There can be no question that Perry Mason with Raymond Burr was one of the true iconic weekly TV series in the 1950s and ’60s as it featured infamous courtroom case after courtroom case. The new HBO series of the same title is definitely not your father’s Perry Mason, but rather a dark, Depression-era origin story that follows the title character from his beginnings as a PI and eventually into the courtroom. With Matthew Rhys taking on the role, he has made it his own, and superb casting and production values have brought Mason back to a brand new place in the television firmament.
Joining me Tuesday night to dissect how it all came about, and maybe where it is all heading, were the stars, creatives and craftspeople who made it all possible. In a three-panel session for Deadline’s Virtual House screening series I welcomed creators/EPs/writers Rolin Jones and Ron Fitzgerald, director/EP Tim Van Patten, and costume designer Emma Potter for panel one on “The Vision.” Then Van Patten returns with EP Susan Downey, editor Mako Kamitsuna, composer Terence Blanchard and VFX supervisor Justin Ball for panel two on “The Execution.” Finally, Perry Mason himself Rhys joins fellow castmates John Lithgow, Chris Chalk and Juliet Rylance for panel 3 on the acting challenges of bringing it all to life.
As to why now? “Maybe it was time, right?,” Jones explained of the need for the origin story. “There was enough break in between the last iteration and this one, and many generations and many people having babies and other people who had no idea what it was, and I think, for me and Ron, a sense of discovery because we had seen it, you know, on our old reruns and forgot that there were all these delightful paperback novels that sort of preceded it, and I don’t think those had had a new printing in a while, and they were there to be sort of mined and rediscovered. A little bit of pulp greatness, forgotten, buried on some library and old used bookstore shelves, and you know, time to brush it off and see what was in there I think.”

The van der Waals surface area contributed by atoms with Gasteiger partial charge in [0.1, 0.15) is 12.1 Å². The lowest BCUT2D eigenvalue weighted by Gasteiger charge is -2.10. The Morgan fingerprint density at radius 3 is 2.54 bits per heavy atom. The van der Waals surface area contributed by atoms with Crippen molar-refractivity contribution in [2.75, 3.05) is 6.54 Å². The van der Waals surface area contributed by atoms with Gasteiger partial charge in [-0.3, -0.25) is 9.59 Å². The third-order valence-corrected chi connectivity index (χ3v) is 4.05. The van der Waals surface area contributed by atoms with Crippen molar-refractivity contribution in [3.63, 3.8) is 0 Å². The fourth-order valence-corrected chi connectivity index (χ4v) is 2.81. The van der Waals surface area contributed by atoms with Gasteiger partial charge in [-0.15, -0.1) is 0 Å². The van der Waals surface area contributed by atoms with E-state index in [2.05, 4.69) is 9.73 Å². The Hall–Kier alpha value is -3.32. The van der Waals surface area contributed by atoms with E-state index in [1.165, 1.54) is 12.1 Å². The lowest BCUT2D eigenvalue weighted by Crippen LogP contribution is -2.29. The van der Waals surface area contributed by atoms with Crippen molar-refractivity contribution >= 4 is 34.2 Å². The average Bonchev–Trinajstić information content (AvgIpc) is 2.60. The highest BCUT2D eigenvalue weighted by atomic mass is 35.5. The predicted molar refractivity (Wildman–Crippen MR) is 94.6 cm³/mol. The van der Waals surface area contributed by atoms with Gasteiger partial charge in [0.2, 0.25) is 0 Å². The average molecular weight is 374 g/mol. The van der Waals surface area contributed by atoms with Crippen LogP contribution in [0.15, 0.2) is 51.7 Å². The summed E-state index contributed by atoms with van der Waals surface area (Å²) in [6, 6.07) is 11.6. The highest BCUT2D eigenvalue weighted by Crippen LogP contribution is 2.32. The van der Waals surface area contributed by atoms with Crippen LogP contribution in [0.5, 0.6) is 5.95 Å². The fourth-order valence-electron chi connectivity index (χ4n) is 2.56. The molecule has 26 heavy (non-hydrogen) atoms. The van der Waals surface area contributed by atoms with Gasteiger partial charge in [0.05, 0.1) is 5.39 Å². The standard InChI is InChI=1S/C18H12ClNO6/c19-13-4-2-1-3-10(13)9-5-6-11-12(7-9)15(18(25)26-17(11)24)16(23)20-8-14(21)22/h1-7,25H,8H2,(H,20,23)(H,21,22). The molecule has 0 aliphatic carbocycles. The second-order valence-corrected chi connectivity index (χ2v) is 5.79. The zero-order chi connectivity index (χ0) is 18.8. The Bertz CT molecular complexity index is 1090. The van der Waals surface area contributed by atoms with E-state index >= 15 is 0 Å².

Fitzgerald added to that. “I mean, Erle Stanley Gardner created the whole thing. So, that’s always there. You always have the goal posts, you know, that he set up for you there, and the challenge for us became how did this guy become who he is, because there are no clues. In 80 novels, you know a lot about the lawyer, but nothing about the man. So, our goal was to…let’s find out who this guy is. What makes him tick? Let’s make some choices here and see how he becomes this intrepid lawyer, you know?”
In terms of assembling the stellar cast, Van Patten, a veteran of numerous successful HBO projects (The Wire, The Sopranos, Boardwalk Empire, Game of Thrones) was effusive. “As good as I’ve ever worked with, if not better, honestly. I mean, not a lemon in the bunch. Like, it was such a privilege every day to just be on the floor, sit at the monitor. It was like a front-row seat. Every day, every scene was a joy. I mean, you know, look, it has its challenges, but honestly, it’s one of the best jobs I’ve ever had in this regard. You know, just every actor, and everyone got along so well. It was just great,” he said.